The Eventing competition involves three phases – Dressage, Cross Country and Show Jumping – and is an all round test of the horse and rider. The competition tests athleticism, strength, endurance, obedience, accuracy and bravery. Penalty scores are awarded for each of the three phases so that the competitor with the lowest overall penalty score wins.
Eventing Show Jumping scores are being regularly updated in the first round of show jumping which decides the team medals.
The diagram shows the format of the overall competition and how the team and individual competitions are run within a single competition.
For anybody who is familiar with non-Olympic competitions that are normally run in the one or three day formats, the key difference is that there are two show jumping rounds.
- the first round decides the team competition and is also a qualifier for the second show jumping round
- the second round decides the individual result.
The three phases test different aspects of the horse and rider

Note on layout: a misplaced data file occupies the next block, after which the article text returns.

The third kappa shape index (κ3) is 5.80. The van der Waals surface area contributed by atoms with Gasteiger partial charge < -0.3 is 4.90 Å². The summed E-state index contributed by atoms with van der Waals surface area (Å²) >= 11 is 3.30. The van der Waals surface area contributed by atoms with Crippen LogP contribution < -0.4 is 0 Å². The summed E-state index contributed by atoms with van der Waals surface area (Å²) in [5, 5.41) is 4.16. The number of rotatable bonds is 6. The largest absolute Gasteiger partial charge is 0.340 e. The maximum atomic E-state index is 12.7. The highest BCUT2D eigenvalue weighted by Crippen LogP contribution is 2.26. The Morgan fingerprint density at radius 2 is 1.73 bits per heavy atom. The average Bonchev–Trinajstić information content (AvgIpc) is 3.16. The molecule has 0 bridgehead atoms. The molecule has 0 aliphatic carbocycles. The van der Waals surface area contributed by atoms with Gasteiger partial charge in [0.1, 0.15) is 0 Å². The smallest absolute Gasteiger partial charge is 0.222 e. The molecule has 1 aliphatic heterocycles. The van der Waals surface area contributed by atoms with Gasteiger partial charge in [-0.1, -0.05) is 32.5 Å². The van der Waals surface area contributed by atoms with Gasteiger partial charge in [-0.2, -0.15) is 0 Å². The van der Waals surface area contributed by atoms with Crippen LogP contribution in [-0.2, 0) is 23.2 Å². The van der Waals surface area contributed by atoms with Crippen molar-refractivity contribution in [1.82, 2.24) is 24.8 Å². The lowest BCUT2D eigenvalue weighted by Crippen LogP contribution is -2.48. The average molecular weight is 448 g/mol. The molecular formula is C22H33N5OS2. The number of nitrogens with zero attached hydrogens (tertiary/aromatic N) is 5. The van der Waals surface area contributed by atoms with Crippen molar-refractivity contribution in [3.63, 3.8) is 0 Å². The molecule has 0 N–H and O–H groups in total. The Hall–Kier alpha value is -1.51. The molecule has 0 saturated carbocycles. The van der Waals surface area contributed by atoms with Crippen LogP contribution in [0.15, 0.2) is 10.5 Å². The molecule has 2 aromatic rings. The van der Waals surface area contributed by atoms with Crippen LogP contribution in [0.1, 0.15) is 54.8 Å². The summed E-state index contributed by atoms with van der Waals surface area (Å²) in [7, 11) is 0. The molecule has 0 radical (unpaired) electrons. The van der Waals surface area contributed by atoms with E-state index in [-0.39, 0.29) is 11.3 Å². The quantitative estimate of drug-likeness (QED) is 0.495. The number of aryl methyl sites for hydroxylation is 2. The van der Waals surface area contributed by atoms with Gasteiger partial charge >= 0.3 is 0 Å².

- Dressage is a series of pre-defined movements performed in a 20m x 60m arena and judged by a number of judges around the outside of the arena. (I have not been able to find out how many judges will be judging the Eventing dressage tests.) Dressage demonstrates that the horse is supple, balanced, obedient and in harmony with the rider. Judges score each movement out of 10 and mark the overall impression of the test. This total score is then converted to penalty points ready to be added to the penalties from the cross country and show jumping phases.
- Cross Country is a 5.7km (approx) course with between 42 and 45 jumping “efforts” that will completed in approximately 10 minutes at a speed of 570 meters/min = 21 mph. A single jump may be a combination fence made up of several jumping efforts. The jumps are solid natural fences that do not fall down (except in emergencies). Penalties are incurred for refusals and exceeding the optimum time. The course test the horse and riders fitness, stamina, strength and bravery.
- Show Jumping is performed the day after the cross country over a course of coloured fences. Penalties are incurred for knocking down the fence, refusals or exceeding the optimum time. Show Jumping tests that the horse is still fit enough to precisely and accurately jump obstacles the day after the cross country course.
Competitors cross country start times are now available with the competitors bib number, dressage score and rank.
The health and welfare of the horses is extremely important so there is a Horse Inspection before the competition starts and also the day after the strenuous Cross Country phase. If a horse does not pass the vet’s inspection it is not allowed to proceed in the competition.